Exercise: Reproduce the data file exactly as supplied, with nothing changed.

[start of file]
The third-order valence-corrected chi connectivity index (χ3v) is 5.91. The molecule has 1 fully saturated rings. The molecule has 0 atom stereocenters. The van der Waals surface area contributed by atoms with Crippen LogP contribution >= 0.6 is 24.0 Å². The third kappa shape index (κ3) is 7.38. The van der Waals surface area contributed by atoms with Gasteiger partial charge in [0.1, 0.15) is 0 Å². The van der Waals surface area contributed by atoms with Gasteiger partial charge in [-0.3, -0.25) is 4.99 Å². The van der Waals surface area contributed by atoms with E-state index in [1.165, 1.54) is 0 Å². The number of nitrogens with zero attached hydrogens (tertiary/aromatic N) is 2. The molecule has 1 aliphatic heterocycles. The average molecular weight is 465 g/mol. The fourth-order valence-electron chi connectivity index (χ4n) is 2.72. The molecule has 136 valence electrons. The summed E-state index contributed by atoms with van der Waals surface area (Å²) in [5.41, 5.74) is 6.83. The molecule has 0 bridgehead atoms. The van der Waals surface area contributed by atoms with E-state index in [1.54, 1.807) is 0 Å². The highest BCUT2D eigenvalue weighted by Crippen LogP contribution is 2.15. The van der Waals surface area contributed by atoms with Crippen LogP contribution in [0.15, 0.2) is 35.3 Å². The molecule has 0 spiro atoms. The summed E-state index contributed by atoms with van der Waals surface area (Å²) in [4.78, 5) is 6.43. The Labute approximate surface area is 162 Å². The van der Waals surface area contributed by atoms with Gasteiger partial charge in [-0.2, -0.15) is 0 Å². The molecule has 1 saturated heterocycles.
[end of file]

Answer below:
The third-order valence-corrected chi connectivity index (χ3v) is 5.91. The molecule has 1 fully saturated rings. The molecule has 0 atom stereocenters. The van der Waals surface area contributed by atoms with Crippen LogP contribution >= 0.6 is 24.0 Å². The third kappa shape index (κ3) is 7.38. The van der Waals surface area contributed by atoms with Gasteiger partial charge in [0.1, 0.15) is 0 Å². The van der Waals surface area contributed by atoms with Gasteiger partial charge in [-0.3, -0.25) is 4.99 Å². The van der Waals surface area contributed by atoms with E-state index in [1.165, 1.54) is 0 Å². The number of nitrogens with zero attached hydrogens (tertiary/aromatic N) is 2. The molecule has 1 aliphatic heterocycles. The average molecular weight is 465 g/mol. The fourth-order valence-electron chi connectivity index (χ4n) is 2.72. The molecule has 136 valence electrons. The summed E-state index contributed by atoms with van der Waals surface area (Å²) in [5.41, 5.74) is 6.83. The molecule has 0 bridgehead atoms. The van der Waals surface area contributed by atoms with E-state index in [1.54, 1.807) is 0 Å². The highest BCUT2D eigenvalue weighted by Crippen LogP contribution is 2.15. The van der Waals surface area contributed by atoms with Crippen LogP contribution in [0.15, 0.2) is 35.3 Å². The molecule has 0 spiro atoms. The summed E-state index contributed by atoms with van der Waals surface area (Å²) in [4.78, 5) is 6.43. The Labute approximate surface area is 162 Å². The van der Waals surface area contributed by atoms with Gasteiger partial charge in [-0.2, -0.15) is 0 Å². The molecule has 1 saturated heterocycles.